Mt. Veeder and Enchanted Hills Camp

The History of Enchanted Hills

628x471 Enchanted Hills has a rich and fascinating history. For many centuries, Mt. Veeder was inhabited by the Wappo Indians who subsisted off the plentiful local wild game and plants. Spear points and stone implements are still occasionally recovered in the area. The Native American word for elk was “Lokoya”. Native American history and language is reflected in some local landmarks, such as Lokoya Road and Lokoya Lake at Enchanted Hills. Loggers were the first Europeans to come to the area. In the 1800’s, a sea captain, Stalham Wing, initiated plans for a stagecoach trail up the eponymously named Wing Canyon. At one time the trail was wide enough to accommodate a four-horse stagecoach. The old stagecoach route can still be traversed through the wilds of Enchanted Hills. Wing is also credited with the birth of viniculture on the mountain. In the 1860’s, he grew and produced the region’s first mountain wines. Sheep shepherds populated the higher elevations. One of the oldest buildings still standing on Mt. Veeder is an old sheepherder’s shelter, which has been converted into a stone tasting room at the Mayacamas Vineyard.

Later in the century, the area became known as the Napa Redwoods, a destination for well-healed people from San Francisco who traveled by train, ferry, buggy and stagecoach to the Lokoya Lodge on the site where Enchanted Hills Retreat resides today. The rock foundations of some of our present buildings date from the 1880s when the retreat was known as the Johannesburg Restor, a seasonal resort. Just like today, dappled light streaming through towering trees, fragrant wild blossoms and plentiful natural springs offered a haven from the bustling pace of daily life.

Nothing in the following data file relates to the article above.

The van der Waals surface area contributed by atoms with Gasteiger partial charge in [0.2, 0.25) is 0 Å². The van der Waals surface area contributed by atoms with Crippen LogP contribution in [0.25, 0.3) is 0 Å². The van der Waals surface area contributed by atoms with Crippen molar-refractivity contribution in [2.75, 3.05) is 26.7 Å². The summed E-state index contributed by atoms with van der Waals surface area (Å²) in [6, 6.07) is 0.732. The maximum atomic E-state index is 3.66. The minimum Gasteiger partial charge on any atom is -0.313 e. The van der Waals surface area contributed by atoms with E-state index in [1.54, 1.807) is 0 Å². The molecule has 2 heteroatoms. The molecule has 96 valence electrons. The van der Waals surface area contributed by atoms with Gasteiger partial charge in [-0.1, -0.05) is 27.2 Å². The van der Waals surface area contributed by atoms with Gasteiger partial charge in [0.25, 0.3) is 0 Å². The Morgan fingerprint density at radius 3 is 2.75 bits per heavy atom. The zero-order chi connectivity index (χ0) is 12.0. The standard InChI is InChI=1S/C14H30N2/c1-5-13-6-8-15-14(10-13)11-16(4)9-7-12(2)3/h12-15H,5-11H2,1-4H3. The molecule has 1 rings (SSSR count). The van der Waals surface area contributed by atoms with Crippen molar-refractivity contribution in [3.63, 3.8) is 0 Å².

In 1950 Rose Resnick founded Enchanted Hills Camp for the Blind here, the first camp for the blind west of the Mississippi. Blind herself, Rose believed that she gained courage and independence from her childhood as a camper at an East Coast camp for the blind. A local realtor described the land as “over 300 acres on the enchanted mountain.” After purchasing the site and establishing the camp, Rose decided to name it Enchanted Hills, as she feared that over-protective parents of blind children would not send them to a “mountain”. Surprisingly, the land had a history of blind campers prior to Enchanted Hill’s founding. It was the site of a boys’ camp from the 1920’s to 40’s and was used annually by a chapter of the Berkeley and Oakland Blind Boy Scouts each summer.

The Flora and Fauna of Mt. Veeder

In springtime, the winding road up to Enchanted Hills glows in vibrant greens. The grass, the moss, even the Redwood trees pulsate with new growth. Meadows explode with vermillion and periwinkle as wild rose, lovely ithuriesl’s spear, yellow eyed grass, Douglas iris and a myriad of wild blossoms dot the landscape with ephemeral hues.

Wildlife varies from the more common raccoons, wild turkeys, gray squirrels, deer, and foxes to rare and elusive bears, bobcats and mountain lions. River otters have been known to visit Lokoya Lake to snack on fresh fish and splash around. Wild turkeys, woodpeckers, ravens and a variety of song birds make their home at Enchanted Hills. Spotted Owls are known to inhabit the Redwood Groves on the mountain.